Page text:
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Taylor and Barbash, a husband-and-wife team, conceived Sweetgrass while teaching anthropology at the University of Colorado in 2001. Shot over the course of three years, and edited during the subsequent six, Sweetgrass objectively captures the end of a way of life without incrimination or pandering. No narration, interviews, or music are used, and the only onscreen text appears just before the closing credits.
Sweetgrass opens during early spring on the Allested Ranch. Sheep are sheared and lambs birthed. The hard-earned experience of the hired hands is conveyed through their economy of motion and taciturnity. More than a quarter hour passes before any conversation occurs, this being a shopworn joke about dumb cowboys that earns a perfunctory laugh from the circle of cowboys who've probably all had their turn telling a variation of the same joke over the years.
When the air warms and the pastures green, the Allesteds and their cowboys saddle up horses, pack mules, prepare their dogs, and begin the 75-mile push of 3000 sheep to the high pastures of the Absaroka-Beartooth Wilderness. The success of the sheep drive depends as much on the memory of the older sheep to recall the way to the verdant Alpine meadows as the efforts of the drovers and dogs to get them there.
Once the sheep reach their destination, just two cowboys are left to shepherd them through the summer -- John, a laconic, grizzled old-timer; and Pat, his loquacious younger cousin with the look of a Marlboro Man, but not yet the stoic fortitude of a veteran cowboy. For John, mouths are made for eating bacon, drinking coffee, and smoking cigarettes, but rarely for talking. If John is aware of Pat's loneliness he doesn't let on.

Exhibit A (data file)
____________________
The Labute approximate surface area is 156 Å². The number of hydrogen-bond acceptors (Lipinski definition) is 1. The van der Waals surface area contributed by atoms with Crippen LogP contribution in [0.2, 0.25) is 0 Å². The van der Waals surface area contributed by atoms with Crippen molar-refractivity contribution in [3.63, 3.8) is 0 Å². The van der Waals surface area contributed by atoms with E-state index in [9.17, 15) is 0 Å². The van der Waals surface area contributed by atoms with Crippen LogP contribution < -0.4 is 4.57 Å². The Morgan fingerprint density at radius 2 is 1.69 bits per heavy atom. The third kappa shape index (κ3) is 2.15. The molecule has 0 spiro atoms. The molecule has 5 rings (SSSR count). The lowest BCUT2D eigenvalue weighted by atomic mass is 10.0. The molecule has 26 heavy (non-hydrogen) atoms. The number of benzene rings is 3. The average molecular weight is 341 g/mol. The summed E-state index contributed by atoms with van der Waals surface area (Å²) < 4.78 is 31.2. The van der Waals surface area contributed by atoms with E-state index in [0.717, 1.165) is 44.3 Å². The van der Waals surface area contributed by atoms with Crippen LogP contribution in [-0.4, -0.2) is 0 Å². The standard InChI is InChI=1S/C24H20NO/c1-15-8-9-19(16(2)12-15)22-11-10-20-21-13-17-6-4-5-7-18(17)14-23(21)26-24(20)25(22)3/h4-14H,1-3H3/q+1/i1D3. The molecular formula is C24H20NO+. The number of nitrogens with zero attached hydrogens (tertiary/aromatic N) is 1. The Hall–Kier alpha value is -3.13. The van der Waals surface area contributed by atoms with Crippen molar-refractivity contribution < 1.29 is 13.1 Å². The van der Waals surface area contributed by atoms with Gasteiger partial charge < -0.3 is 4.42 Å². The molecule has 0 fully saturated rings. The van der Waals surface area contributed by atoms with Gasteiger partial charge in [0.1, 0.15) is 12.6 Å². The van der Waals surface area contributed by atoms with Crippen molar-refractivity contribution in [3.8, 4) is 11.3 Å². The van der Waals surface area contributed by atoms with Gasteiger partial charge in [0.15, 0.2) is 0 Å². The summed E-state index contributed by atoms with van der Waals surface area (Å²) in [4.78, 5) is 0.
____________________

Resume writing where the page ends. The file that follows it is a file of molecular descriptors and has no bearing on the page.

The way of life carefully recorded in Sweetgrass of cowboys sleeping under old canvass tarps thrown over felled Aspen poles, living on coffee and meat roasted on a fire, while shepherding stock in a remote Alpine pasture seems unchanged from that of a bygone day, until the jarring appearance of a modern technology such as a two-way radio or cell phone puts the lie to the reverie. The most affecting scene in Sweetgrass is also the most surprising for its incongruity: Pat, after a particularly bad day, calls his mother on a cell phone and breaks down recounting his unhappy circumstances.
As green fields wither to brown in the late summer sun, the Allesteds and their cowboys begin the 75-mile return drive. Again, thanks as much to the sheep eager to get home as to the efforts of the drovers, the annual return drive is completed, but now for the final time.
Video & Audio:
Sweetgrass is presented in anamorphic widescreen (1.78:1). Unfortunately, however, because it was recorded on consumer-grade DV, the image quality is frequently unequal to the grandeur of the landscape.
5.1 and 2.0 Dolby Digital audio options are provided. Thanks to the liberal use of multiple lav mics throughout, and good field and post mixing, an immersive sound environment is crafted. The limits of the audio recording are generally only demonstrated when dialogue is occasionally too muddled to be understood. Despite the strong regional accents of the participants and the occasional poor recording, no subtitle options have been provided.
Extras include a booklet featuring an essay from film critic Robert Koehler, an hour of additional scenes, a photo gallery, a trailer for this and twelve other Cinema Guild releases, and most notably, a commentary with filmmakers Llisa Barbash and Lucien Taylor. The commentary track provides welcomed explanation of how the film was made, clarification about ambiguous material, and scholarly insights putting the film and its subjects into context.
Viewers hoping for a political diatribe or a sentimental documentary about cuddly animals should look elsewhere, but those able to appreciate a spare, observational, ethnography about a vanishing way of life will be richly rewarded for their attention. Sweetgrass is highly recommended despite the less than ideal image quality.